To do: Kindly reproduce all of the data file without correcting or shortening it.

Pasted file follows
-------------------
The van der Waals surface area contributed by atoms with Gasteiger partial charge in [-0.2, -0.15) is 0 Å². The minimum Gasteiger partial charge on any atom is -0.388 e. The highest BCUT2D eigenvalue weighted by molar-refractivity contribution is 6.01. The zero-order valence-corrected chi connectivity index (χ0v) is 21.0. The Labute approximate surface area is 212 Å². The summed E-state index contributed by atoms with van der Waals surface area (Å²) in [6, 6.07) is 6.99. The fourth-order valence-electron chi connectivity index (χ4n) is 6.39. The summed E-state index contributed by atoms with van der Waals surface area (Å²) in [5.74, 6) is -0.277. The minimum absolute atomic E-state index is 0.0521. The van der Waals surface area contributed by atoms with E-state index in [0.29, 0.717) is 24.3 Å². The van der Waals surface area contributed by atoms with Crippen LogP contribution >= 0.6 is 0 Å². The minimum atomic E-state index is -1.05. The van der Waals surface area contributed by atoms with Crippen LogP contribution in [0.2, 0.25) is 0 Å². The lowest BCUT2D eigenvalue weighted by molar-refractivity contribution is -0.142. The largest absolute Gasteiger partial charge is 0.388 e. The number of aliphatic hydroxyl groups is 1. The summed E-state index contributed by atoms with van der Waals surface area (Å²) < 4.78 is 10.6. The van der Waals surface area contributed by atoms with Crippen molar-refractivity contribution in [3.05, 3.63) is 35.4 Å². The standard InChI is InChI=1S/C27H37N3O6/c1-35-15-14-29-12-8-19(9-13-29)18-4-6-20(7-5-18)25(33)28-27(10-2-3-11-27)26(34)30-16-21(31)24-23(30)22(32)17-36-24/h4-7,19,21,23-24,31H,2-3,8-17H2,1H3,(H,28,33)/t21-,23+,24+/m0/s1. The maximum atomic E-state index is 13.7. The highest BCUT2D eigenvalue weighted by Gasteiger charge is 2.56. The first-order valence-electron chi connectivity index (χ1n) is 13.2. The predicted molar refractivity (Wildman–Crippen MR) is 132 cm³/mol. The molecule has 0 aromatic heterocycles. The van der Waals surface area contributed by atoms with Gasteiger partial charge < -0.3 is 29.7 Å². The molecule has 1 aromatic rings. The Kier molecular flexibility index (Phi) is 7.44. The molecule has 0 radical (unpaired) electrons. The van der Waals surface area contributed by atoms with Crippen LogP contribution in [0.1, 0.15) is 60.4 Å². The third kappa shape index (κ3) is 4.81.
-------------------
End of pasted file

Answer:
The van der Waals surface area contributed by atoms with Gasteiger partial charge in [-0.2, -0.15) is 0 Å². The minimum Gasteiger partial charge on any atom is -0.388 e. The highest BCUT2D eigenvalue weighted by molar-refractivity contribution is 6.01. The zero-order valence-corrected chi connectivity index (χ0v) is 21.0. The Labute approximate surface area is 212 Å². The summed E-state index contributed by atoms with van der Waals surface area (Å²) in [6, 6.07) is 6.99. The fourth-order valence-electron chi connectivity index (χ4n) is 6.39. The summed E-state index contributed by atoms with van der Waals surface area (Å²) in [5.74, 6) is -0.277. The minimum absolute atomic E-state index is 0.0521. The van der Waals surface area contributed by atoms with E-state index in [0.29, 0.717) is 24.3 Å². The van der Waals surface area contributed by atoms with Crippen LogP contribution >= 0.6 is 0 Å². The minimum atomic E-state index is -1.05. The van der Waals surface area contributed by atoms with Crippen LogP contribution in [0.2, 0.25) is 0 Å². The lowest BCUT2D eigenvalue weighted by molar-refractivity contribution is -0.142. The largest absolute Gasteiger partial charge is 0.388 e. The number of aliphatic hydroxyl groups is 1. The summed E-state index contributed by atoms with van der Waals surface area (Å²) < 4.78 is 10.6. The van der Waals surface area contributed by atoms with Crippen molar-refractivity contribution in [3.05, 3.63) is 35.4 Å². The standard InChI is InChI=1S/C27H37N3O6/c1-35-15-14-29-12-8-19(9-13-29)18-4-6-20(7-5-18)25(33)28-27(10-2-3-11-27)26(34)30-16-21(31)24-23(30)22(32)17-36-24/h4-7,19,21,23-24,31H,2-3,8-17H2,1H3,(H,28,33)/t21-,23+,24+/m0/s1. The maximum atomic E-state index is 13.7. The highest BCUT2D eigenvalue weighted by Gasteiger charge is 2.56. The first-order valence-electron chi connectivity index (χ1n) is 13.2. The predicted molar refractivity (Wildman–Crippen MR) is 132 cm³/mol. The molecule has 0 aromatic heterocycles. The van der Waals surface area contributed by atoms with Gasteiger partial charge < -0.3 is 29.7 Å². The molecule has 1 aromatic rings. The Kier molecular flexibility index (Phi) is 7.44. The molecule has 0 radical (unpaired) electrons. The van der Waals surface area contributed by atoms with Crippen LogP contribution in [0.1, 0.15) is 60.4 Å². The third kappa shape index (κ3) is 4.81.